Southern Campaign Up

Introduction

The American Revolutionary War was greatly shaped by the Battle of the Kings Mountain, which was a critical war that took place between the patriot and loyalist mercenaries in the southern campaign. In 7 October 1780, the Patriot mercenaries overpowered the loyalists by capturing and murdering their leader by the name Patrick Ferguson.

Ferguson was a leader that was trusted by the British and had been given a responsibility to eliminate the opponents of British in the southern states. He had earlier warned the patriots against participating in war with the British since they could face severe consequences. The patriots did not heed to his calls but instead they decided to fight back by attacking the forces of Ferguson.

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On his part, Ferguson received reports that the patriots were preparing to fight back. He retreated to safety but he was unlucky since the patriots were swift in their actions. Ferguson and his team were caught up at the Kings Mountain near South Carolina and were brutally slaughtered (Ward, 1952).

Through analysis, it is established that the victory gave the patriots moral support to continue with their campaign against racial discrimination and political oppression. The Britons treated other races unfairly. This victory was therefore needed in case the patriots were to continue fighting. The loyalists had to come up with other strategies that would guarantee their survival.

For instance, Lord Cornwallis was forced to readjust his schedule by abandoning the plans to attack North Carolina and focus on the South Carolina issue. This paper will therefore analyze the activities of the patriots before the major achievement at the Kings Mountain. The paper also discusses some of the consequences of the battle at the Kings Mountain.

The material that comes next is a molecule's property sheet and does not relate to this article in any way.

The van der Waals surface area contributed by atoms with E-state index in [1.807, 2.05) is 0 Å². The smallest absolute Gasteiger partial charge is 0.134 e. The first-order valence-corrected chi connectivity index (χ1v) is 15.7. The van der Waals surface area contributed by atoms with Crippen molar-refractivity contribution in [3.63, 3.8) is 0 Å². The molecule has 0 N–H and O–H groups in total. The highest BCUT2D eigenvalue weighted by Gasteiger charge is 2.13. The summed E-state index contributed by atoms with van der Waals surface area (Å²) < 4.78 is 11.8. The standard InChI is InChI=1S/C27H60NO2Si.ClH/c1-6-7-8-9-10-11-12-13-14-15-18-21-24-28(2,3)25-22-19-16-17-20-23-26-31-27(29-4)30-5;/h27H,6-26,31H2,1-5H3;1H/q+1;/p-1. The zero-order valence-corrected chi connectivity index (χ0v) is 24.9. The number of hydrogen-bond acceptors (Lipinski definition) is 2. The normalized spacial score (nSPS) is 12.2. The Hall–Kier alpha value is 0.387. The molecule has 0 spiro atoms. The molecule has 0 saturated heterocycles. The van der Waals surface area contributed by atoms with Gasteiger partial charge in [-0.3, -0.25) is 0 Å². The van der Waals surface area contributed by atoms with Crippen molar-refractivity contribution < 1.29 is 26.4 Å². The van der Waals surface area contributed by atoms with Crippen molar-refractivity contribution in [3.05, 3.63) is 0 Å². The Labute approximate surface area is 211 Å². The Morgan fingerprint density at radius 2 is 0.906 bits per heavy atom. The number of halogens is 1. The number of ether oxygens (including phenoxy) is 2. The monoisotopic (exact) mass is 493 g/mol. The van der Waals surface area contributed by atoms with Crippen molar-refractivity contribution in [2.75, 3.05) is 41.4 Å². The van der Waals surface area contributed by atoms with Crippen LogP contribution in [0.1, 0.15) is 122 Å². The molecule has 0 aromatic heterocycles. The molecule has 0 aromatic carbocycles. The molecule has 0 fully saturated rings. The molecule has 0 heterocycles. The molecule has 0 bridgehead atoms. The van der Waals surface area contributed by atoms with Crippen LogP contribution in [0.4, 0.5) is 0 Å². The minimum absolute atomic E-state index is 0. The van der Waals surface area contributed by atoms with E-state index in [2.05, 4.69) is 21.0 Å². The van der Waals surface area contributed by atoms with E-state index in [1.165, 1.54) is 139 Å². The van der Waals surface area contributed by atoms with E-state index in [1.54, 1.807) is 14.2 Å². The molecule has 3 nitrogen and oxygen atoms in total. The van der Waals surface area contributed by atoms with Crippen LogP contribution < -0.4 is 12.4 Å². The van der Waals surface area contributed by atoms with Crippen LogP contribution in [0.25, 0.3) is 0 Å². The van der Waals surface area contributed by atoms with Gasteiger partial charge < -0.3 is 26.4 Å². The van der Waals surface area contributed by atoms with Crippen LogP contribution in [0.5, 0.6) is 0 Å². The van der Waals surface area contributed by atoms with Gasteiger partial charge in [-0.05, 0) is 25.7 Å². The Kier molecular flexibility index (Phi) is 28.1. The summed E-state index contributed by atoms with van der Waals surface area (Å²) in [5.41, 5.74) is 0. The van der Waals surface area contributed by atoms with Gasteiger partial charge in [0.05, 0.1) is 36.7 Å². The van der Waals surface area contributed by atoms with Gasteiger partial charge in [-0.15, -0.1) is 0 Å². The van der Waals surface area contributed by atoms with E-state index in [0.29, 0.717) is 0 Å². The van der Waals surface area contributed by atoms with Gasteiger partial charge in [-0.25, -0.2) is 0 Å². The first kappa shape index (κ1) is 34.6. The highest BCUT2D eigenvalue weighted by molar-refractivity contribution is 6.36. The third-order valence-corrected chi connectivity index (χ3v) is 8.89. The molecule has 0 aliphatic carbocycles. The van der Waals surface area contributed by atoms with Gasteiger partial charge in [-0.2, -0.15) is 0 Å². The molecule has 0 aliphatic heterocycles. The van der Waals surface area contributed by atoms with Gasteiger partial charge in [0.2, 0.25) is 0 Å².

Southern Campaigns before the Kings Mountain

Before the battle at the Kings Mountain, major changes had taken place within the patriot and loyalist circles. Each group was preparing to defend its interests. In the loyalist militia, Ferguson was nominated as the inspector of the militia group on 22 may 1980. Ferguson was charged with the responsibility of protecting Lord Cornwall in the state of Carolina. The leader marshaled his troops to attack the enemy at the North of Carolina.

Before he could attack, Ferguson urged the patriots to surrender in order to avoid serious casualties. However, Ferguson was unaware that the patriots had prepared for the war amicably. On their side, the patriot mercenaries led by prominent leaders such as John Sevier and Shelby Isaac convened a meeting upon realization that Ferguson was preparing to invade their territory. The patriot leaders urged other leaders with the same ambitions as theirs to join them in suppressing the enemy.

For that case, William Campbell was brought on board since his mission was to achieve the rights of the Americans. Apart from Campbell, other leaders were also requested to join the patriot militia in defending the patriot’s land. Such leaders included Benjamin Cleveland, Charles McDowell and Arthur. The five commanders led the patriot militia to demand for their rights (Dameron, 2003).

Some traitors chose to inform Ferguson about the planned battle, who chose to retreat to Lord Cornwallis backyard. Even though Ferguson requested for reinforcement from Cornwallis forces, it was too late since the patriots were swift enough to catch up with him before the letter could reach its destination. Ferguson demanded that the local militias had to join him or face the sword.